The city – sliced, diced and served with a drizzle of sauce
Great horns on fire
July weather calls for ears of corn as seen on the road from Manpada to Dombivli.
A touch of green ink
(Left) Ashvini Menon; his works on the conservation of Aarey. Photo courtesy/Instagram
Our eyes were caught by artist Ashvini Menon’s latest work on the quivering Aarey Forest issue on her Instagram page last week. Menon pointed out that such conflicts are inevitable. “We live in a country where space is a constant problem,” she said. Her take features an elderly grandmother telling us the raw facts of the forest. “She represents someone who cares about the future, not herself. I just needed to back her up with some humor and some basic numbers – obvious and freely available. Menon told this columnist that there can be no compromise with nature for development.”Sustainability and development cannot be exclusive. If it’s not sustainable, it’s not development,” he said. – she points out. “The Aarey, the mangroves and the city’s coastline are not negotiable. We can find a way around them”, argued Menon. With the conflict creating political and social divides, the artist expresses a slight apprehension. “All parties need to understand that we only want the city to survive and thrive.”
here comes the sun
An illustration of the sunny part of July 8th. Pic Courtesy/Earthsky.org
It might not have been the case in Mumbai, but yesterday there was a moment of celestial magic hidden in it. Despite the dark clouds, it was a day when 99% of the world’s population was exposed to the sun. Arvind Paranjpye (inset), director of the Nehru Planetarium, remarked: “Every year there comes a time when the earth’s axis is tilted in such a way that the maximum part is illuminated by the sun.”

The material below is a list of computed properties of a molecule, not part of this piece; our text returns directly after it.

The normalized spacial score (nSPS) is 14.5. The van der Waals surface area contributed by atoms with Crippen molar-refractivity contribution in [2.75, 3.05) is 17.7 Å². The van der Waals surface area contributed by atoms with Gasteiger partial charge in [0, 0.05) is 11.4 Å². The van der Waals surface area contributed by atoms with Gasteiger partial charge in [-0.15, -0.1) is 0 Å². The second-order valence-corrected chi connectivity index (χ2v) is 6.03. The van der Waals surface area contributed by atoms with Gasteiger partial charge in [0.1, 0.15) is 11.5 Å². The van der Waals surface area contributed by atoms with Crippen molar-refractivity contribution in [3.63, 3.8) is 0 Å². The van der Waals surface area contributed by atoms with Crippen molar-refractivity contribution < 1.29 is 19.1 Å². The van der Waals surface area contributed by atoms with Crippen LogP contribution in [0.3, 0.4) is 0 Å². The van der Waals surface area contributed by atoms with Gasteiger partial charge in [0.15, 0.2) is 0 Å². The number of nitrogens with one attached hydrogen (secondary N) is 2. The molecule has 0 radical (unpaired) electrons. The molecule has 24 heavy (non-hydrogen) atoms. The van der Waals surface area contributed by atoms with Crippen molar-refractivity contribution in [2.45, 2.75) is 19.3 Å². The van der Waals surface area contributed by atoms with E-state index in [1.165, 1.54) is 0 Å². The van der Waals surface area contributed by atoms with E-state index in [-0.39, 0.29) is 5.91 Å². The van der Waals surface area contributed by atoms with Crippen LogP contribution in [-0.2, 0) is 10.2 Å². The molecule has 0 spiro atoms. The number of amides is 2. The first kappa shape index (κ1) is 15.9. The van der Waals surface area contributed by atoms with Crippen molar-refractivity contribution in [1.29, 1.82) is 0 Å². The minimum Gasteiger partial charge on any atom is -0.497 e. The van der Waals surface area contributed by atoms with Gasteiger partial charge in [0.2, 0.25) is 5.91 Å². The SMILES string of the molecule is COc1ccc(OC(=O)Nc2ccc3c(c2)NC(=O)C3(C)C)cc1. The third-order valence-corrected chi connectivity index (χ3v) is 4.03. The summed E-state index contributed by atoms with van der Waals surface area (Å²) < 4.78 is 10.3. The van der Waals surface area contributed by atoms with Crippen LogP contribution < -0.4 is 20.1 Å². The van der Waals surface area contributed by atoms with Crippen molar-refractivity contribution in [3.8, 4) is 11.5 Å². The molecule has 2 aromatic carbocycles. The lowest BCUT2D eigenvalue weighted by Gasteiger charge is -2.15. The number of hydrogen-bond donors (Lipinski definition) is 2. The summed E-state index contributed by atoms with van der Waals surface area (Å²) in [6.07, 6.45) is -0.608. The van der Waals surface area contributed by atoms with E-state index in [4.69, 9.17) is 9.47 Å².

The event, which happened at 7:15 a.m. Eastern Daylight Time or 4:30 p.m. India Standard Time, saw 7.7 billion people experience the sunlight. Before we could be surprised, Paranjpye reminded us: “Earth’s orbit is elliptical. That’s why it’s such a rare event. It’s part of the magic. The Center for International Earth Science Information Network, New York, noted that 6.4 billion people have experienced daylight; 1.3 billion witnessed Twilight. With overcast skies above the city, few people would have noticed anyway.
The subject of the online conference organized by KR Cama Oriental Institute next week is a fascinating account of the city’s legal past. Session moderator Yogesh Kamdar (pictured) told this columnist, “The Bombay Legal Aid Society was a wonderful legal arrangement to help the city’s poor and illiterate escape injustice.” The lecture, led by Dr Alastair McClure of the University of Hong Kong, will focus on the history of a movement that sadly died out in the 1970s.
A ticket to Wimbledon; (right) Rufus. Photo courtesy/@RufusTheHawk on Twitter
No matter how the final turns out, this columnist will be very disappointed to miss the adventures of a new star at the Championships. Neither Rafael Nadal, Nick Kyrgios or Novak Djokovic has earned the applause this year like Rufus the hawk has. A regular presence at Wimbledon, fans recognize the name of his many TV appearances, or the fun social media feed on Twitter. The 15-year-old Harris Hawk has kept the lawns free of rodents, pigeons and other intruders since 1999. Now close to retirement, the bird has earned a place in Wimbledon history denied even to Roger Federer – a permanent marker on the ticket to The Championships.
A story of kisses and crimes
Who doesn’t love the thrill of a budding romance saga turning into a detective novel? Mumbai-born and raised author Ashok Banker’s recently published book, A Kiss After Dying, follows Hannah and her love, Ricky. Everything is rosy until Hannah acts on her knowledge of a secret. Of an anti-heroine essay, Banker shared with this reporter, “Hannah is an avenging angel at the dawn of Gen Z and the millennium. She’s not going to sit back and allow a billionaire to get away with what he’s done to his family and several other families. The writer added that just like him, his protagonist is an Anglo-Indian of Luso-Goanese origin, “so I could freely draw on my culture”. Banker said with a library of easy-to-access entertainment, it’s hard not to be inspired. “I am a follower of the connection of things. No art exists in a vacuum. I love watching shows like Killing Eve, and the title of my book is based on the classic, A Kiss Before Dying,” he remarked, calling the book a gendered narrative that is informed and influenced by music, literature, fashion and attitudes of today.